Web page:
And even a ground-floor property isn’t necessarily accessible: it might need wider doors or ramps or a wet room. Homes can be adapted but that costs tens of thousands of pounds and can take years – at the expense of disabled people’s independence and dignity.
“Too many young disabled people have to put the rest of their lives on hold as they wait years for accessible homes,” says Mikey Erhardt, campaigns and policy officer at Disability Rights UK. “The situation is only getting worse, with the high cost of rents making it less likely that young disabled people can afford to move out, let alone into an accessible home.”
There are around 20,000 people on council waiting lists for a wheelchair-accessible home in England, the Habinteg Housing Association has found. A further 104,000 people are waiting for an accessible or adaptable home, but not enough are being built.
Only 427 wheelchair-accessible homes are currently being built each year. At current building rates, someone could be on the waiting list for 47 years. Atkins would be in her 70s before she moved out if this were the case.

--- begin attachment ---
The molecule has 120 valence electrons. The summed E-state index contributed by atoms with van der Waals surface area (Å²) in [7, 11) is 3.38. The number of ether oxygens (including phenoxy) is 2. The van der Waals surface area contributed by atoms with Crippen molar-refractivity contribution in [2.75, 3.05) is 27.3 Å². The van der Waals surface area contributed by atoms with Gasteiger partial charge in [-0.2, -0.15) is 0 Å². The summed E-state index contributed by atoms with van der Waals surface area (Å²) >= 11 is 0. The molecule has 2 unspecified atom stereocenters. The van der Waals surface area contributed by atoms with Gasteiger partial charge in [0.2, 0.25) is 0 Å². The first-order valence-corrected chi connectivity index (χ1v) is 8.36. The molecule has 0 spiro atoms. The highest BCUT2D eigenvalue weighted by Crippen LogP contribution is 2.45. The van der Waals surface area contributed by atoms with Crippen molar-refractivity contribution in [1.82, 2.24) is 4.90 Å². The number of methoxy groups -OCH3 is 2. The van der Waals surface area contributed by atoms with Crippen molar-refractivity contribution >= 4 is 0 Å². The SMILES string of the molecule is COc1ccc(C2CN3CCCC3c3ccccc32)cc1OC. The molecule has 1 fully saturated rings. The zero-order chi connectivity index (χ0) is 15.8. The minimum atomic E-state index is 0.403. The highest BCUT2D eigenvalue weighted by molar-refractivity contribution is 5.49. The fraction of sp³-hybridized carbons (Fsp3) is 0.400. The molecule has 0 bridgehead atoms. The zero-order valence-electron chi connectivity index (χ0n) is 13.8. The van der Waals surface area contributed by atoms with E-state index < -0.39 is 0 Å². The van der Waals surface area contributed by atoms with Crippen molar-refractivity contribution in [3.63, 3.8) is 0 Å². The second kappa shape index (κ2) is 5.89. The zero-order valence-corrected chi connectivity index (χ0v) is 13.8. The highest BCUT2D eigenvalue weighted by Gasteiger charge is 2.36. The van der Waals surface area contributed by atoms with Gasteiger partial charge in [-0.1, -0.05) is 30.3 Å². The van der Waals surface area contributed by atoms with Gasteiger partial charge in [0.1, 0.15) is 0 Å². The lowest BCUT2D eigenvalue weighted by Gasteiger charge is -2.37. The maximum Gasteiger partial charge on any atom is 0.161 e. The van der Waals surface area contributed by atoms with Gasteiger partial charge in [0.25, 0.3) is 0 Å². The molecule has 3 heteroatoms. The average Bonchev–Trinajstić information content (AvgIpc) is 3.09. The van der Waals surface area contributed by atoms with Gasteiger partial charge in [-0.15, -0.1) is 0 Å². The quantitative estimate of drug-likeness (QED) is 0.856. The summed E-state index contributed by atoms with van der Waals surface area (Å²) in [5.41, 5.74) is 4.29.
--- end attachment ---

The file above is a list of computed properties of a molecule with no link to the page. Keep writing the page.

“Nothing is easy,” she says. “I can’t just find a house and move like everybody else. If I wanted to move for a job, it would be impossible. I’m stuck where I am. The way social housing works, you have to have a job offer to get on waiting lists, but you don’t get a house for years. You go round in circles. It’s defining my life.”
She started seriously looking six months ago and it quickly became apparent there was no chance she was going to find anything on the private rental market. Atkins needs a bungalow or ground-floor property, which can cost upwards of £1,000 a month in rent in her local area in Warwickshire. Bungalows aren’t necessarily wheelchair-friendly either, and would likely need adapting.
“If you’re renting, you’re competing against loads of other tenants,” Atkins remarks. “Landlords aren’t going to choose the one that’s going to require significant adaptations to their property. So I’m looking at social housing.”
Atkins needs to live locally to ensure she can receive help from her parents in emergencies, and her work is 15 minutes away. There are 100 homes being built in her village – but only four are accessible bungalows. They are not owned by the council but it is working with a local housing association and they are exclusively social rent.